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Knee and hip revision surgeries, wait times, taxing P.E.I. patients and health-care system

Rick Marleau, who lives in St. Lawrence, in western Prince Edward Island, has had four knee surgeries, including two revisions.
Rick Marleau, who lives in St. Lawrence, in western Prince Edward Island, has had four knee surgeries, including two revisions. - Stu Neatby

ST. LAWRENCE, P.E.I. - Former RCMP officer Rick Marleau has had four knee surgeries – three on his right and one on his left.

He first developed osteoarthritis over time after being involved in a skiing accident as a teenager. This developed to the point where, in 2004, he underwent his first replacement surgery on his right knee.

The St. Lawrence resident said he later found out the surgeon lacked some of the proper components for the prosthesis.

“They didn’t have the right parts when they opened me up,” Marleau said.

“What had happened was the prosthetic was coming loose from the bone. They didn't do pins on that first one."

In 2006, Marleau underwent a revision surgery at the Queen Elizabeth Hospital in Charlottetown. He said this largely corrected the problem, and he was able to get the surgery two months after first contacting his doctor about joint pain.

But earlier this year, he was back in hospital again for a third revision on his right knee.

One of the pins had begun to wiggle inside the bone, causing pain. Marleau was quickly referred to a specialist in Halifax and managed to undergo surgery within six weeks.

“There was a possibility of (a) collapse," he said, explaining the urgency in completing the surgery quickly.

"If that would have happened, then the only option after that would have been to amputate the leg.”

Marleau says his most recent surgery has been a success, his mobility having greatly improved.

“There's a sweet spot. You have to be active, but not that active. You might not want to run a marathon, but you also cannot be a couch potato."
Dr. Andre Celliers

But his experience fits a pattern of a significantly high number of Islanders, according to a study carried out by the Canadian Institute for Health Information (CIHI).

The study found Prince Edward Island residents have a higher rate of revision to primary hip and knee surgeries compared to the rest of Canada. One in six hip surgeries and one in 10 knee surgeries performed in P.E.I. are revisions. Nationally, one in 11 hip surgeries and one in 13 knee surgeries are revisions.

CIHI communications director Marisa Duncan said reducing hip and knee repeat or revision surgeries can improve a patient’s quality of life and reduce health-care costs.

“Because they are a little bit more complex, they do involve a longer recovery time and are a little bit more expensive as well," Duncan said.

“Revision surgeries are on the rise, but they are preventable. There can be improvement done on that as well.”

Nationally, the report said, repeat hip and knee surgeries cost the country’s health-care system $130 million. In 2016-17, there were 65 revision surgeries in P.E.I., which cost more than $890,000 in inpatient spending.

The study also found the Island’s average length of stay in hospital following knee and hip surgeries was the highest in the country. On average, P.E.I. residents stay in hospital 12.7 days after hip surgery and 5.7 days after knee surgery. The Canadian average length of hospital stay was four days for hip surgery and two days for knee surgery.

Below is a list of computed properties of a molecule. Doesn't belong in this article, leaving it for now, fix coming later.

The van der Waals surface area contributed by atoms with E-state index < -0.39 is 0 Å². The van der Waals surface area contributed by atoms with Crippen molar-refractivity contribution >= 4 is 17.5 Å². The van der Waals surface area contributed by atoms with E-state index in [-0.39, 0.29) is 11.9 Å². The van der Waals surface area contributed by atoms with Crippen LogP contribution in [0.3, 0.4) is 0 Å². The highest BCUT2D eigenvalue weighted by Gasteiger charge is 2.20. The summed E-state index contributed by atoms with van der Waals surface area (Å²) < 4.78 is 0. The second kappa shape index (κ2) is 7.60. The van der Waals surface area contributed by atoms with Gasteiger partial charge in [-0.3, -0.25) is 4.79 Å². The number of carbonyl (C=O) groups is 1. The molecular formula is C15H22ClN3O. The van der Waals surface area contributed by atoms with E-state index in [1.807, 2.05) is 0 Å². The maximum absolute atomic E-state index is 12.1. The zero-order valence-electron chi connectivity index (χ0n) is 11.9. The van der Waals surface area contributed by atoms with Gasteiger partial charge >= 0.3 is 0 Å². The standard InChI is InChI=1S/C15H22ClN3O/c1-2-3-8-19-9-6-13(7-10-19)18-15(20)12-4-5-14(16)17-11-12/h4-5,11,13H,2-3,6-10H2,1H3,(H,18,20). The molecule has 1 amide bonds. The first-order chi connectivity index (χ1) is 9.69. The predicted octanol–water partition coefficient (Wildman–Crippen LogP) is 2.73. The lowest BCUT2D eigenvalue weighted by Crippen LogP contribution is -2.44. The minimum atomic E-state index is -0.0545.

P.E.I. also has some of the longest wait times for knee and hip replacement surgery compared to other provinces.

Dr. André Celliers, executive director of medical affairs for Health P.E.I., says the role patients play in their own rehabilitative care can play a significant role in reducing the rate of revision surgeries.
Dr. André Celliers, executive director of medical affairs for Health P.E.I., says the role patients play in their own rehabilitative care can play a significant role in reducing the rate of revision surgeries.

André Celliers, Health P.E.I.’s executive director for medical affairs, says the comparatively longer wait and recovery times following these surgeries is partly due to the Island’s aging population.

But the Island’s medical system also has a limited number of orthopaedic surgeons able to perform these surgeries. Celliers said there are currently five orthopaedic surgeons working on the Island, but only three perform knee and hip replacements. Two are focused entirely on other joints, such as feet, elbows and ankles.

Vacancies in other allied professions may also play a role in the Island’s longer recovery times.

“In hospital, they are also reliant on the rehab services and we had a number of vacancies in physiotherapy in the past,” Celliers said.

He said Health P.E.I. has recently increased its focus on home care and pre-operative consultation. He said this education can help improve patient behaviour, encouraging patients to adhere to rehabilitative exercises. This can play a significant role in reducing the need for revision surgery.

“There's a sweet spot. You have to be active, but not that active. You might not want to run a marathon, but you also cannot be a couch potato," Celliers said.

Marleau says he has remained active since his most recent surgery. He is working on renovating a second home.

However, after discussions with his doctor, he says he has not attended regular physiotherapy sessions due to the long travel distance from his home in St. Lawrence, near Miminegash.  

“I found it was better to do things normally,” he said.

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